For the past decade, the standard procedure for big coalition rallies and marches in Washington D.C. has been to gather together organizations representing labor, the environment, women’s rights, anti-racism, anti-bigotry of all sorts, and a wide array of liberal causes, including demands to fund this, that, and the other, and to halt the concentration of wealth.

At that point, some of us in the peace movement will generally begin lobbying the PEP (progressive except for peace) organizers to notice that the military is swallowing up enough money every month to fund all their wishes 100 times over for a year, that the biggest destroyer of the natural environment is the military, that war fuels and is fueled by racism while stripping our rights and militarizing our police and creating refugees.

When we give up on trying to explain the relevance of our society’s biggest project to the work of reforming our society, we generally point out that peace is popular, that it adds a mere 5 characters to a thousand-word laundry list of causes, and that we can mobilize peace groups to take part if peace is included.

Often this works. Several big coalition efforts have eventually conceded and included peace in some token way in their platforms. This success is most likely when the coalition’s organizing is most democratic (with a small d). So, Occupy, obviously, ended up including a demand for peace despite its primary focus on a certain type of war profiteers: bankers.

Other movements include a truly well informed analysis with no help from any lobbying that I’ve had to be part of. The Black Lives Matter platform is better on war and peace than most statements from the peace movement itself. Some advocates for refugees also seem to follow logic in opposing the wars that create more refugees.

Other big coalition actions simply will not include any preference for peace over war. This seems to be most likely to happen when the organizations involved are most Democratic (with a capital D). The Women’s March backs many other causes, but uses the word peace without suggesting any preference for peace: “We work peacefully while recognizing there is no true peace without justice and equity for all.” There is also, one might note, no justice or equity for anybody living under bombs.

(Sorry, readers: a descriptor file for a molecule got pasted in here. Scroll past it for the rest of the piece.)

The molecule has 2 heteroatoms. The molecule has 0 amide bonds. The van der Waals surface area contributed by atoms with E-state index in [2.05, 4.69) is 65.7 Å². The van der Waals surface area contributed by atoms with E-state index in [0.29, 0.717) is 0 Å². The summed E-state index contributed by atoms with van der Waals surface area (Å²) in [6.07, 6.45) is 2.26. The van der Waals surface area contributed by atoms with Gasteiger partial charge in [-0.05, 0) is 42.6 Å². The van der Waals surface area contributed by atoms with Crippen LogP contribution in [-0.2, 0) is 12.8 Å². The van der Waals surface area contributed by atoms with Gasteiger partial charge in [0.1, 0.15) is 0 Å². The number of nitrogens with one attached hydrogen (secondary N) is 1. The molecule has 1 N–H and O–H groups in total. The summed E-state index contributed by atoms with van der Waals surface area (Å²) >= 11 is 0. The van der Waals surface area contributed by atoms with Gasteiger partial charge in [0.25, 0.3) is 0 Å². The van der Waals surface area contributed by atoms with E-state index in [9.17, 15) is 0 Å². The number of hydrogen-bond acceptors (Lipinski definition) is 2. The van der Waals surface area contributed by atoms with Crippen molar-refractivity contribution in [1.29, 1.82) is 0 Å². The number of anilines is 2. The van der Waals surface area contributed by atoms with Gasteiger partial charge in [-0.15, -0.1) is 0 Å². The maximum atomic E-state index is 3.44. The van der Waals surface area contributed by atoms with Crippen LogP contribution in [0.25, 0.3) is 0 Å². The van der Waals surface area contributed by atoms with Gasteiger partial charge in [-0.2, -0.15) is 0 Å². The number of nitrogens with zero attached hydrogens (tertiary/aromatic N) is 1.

Here’s a coalition currently trying to decide whether it dare say the word peace: https://peoplesclimate.org.

This group is planning a big march for the climate and many other unrelated causes, such as the right to organize unions, on April 29. Organizers claim some relationship among all the causes. But, of course, there isn’t really an obvious direct connection between protecting the climate and protecting gay rights or the rights of workers. They may all be good causes and all involve kindness and humility, but they can be won separately or together.

Peace is different. One cannot, in fact, protect the climate while allowing the military to drain away the funding needed for that task, dumping it into operations that consume more petroleum than any other and which lead the way in poisoning water, land, and air. Nor can a climate march credibly claim, as this one does, to be marching for “everything we love” and refuse to name peace, unless it loves war or is undecided between or uninterested in the benefits of mass murder versus those of nonviolent cooperation.

Here’s a petition you can sign to gently nudge the People’s Climate March in the right direction. Please do so soon, because they’re making a decision.

The struggle to save the climate faces other hurdles in addition to loyalty to militarism. I mean, beyond the mammoth greed and corruption and misinformation and laziness, there are other unnecessary handicaps put in place even by those who mean well. A big one is partisanship. When Republicans have finally proposed a carbon tax, many on the left simply won’t consider it, won’t even tackle the problem of making it actually work fairly and honestly and aggressively enough to succeed. Perhaps because some of the supporters seem untrustworthy. Or perhaps because some of the supporters likely don’t believe you need labor unions in order to tax carbon.

And which ones would you need, the ones advocating for more pipelines or the ones working in other fields?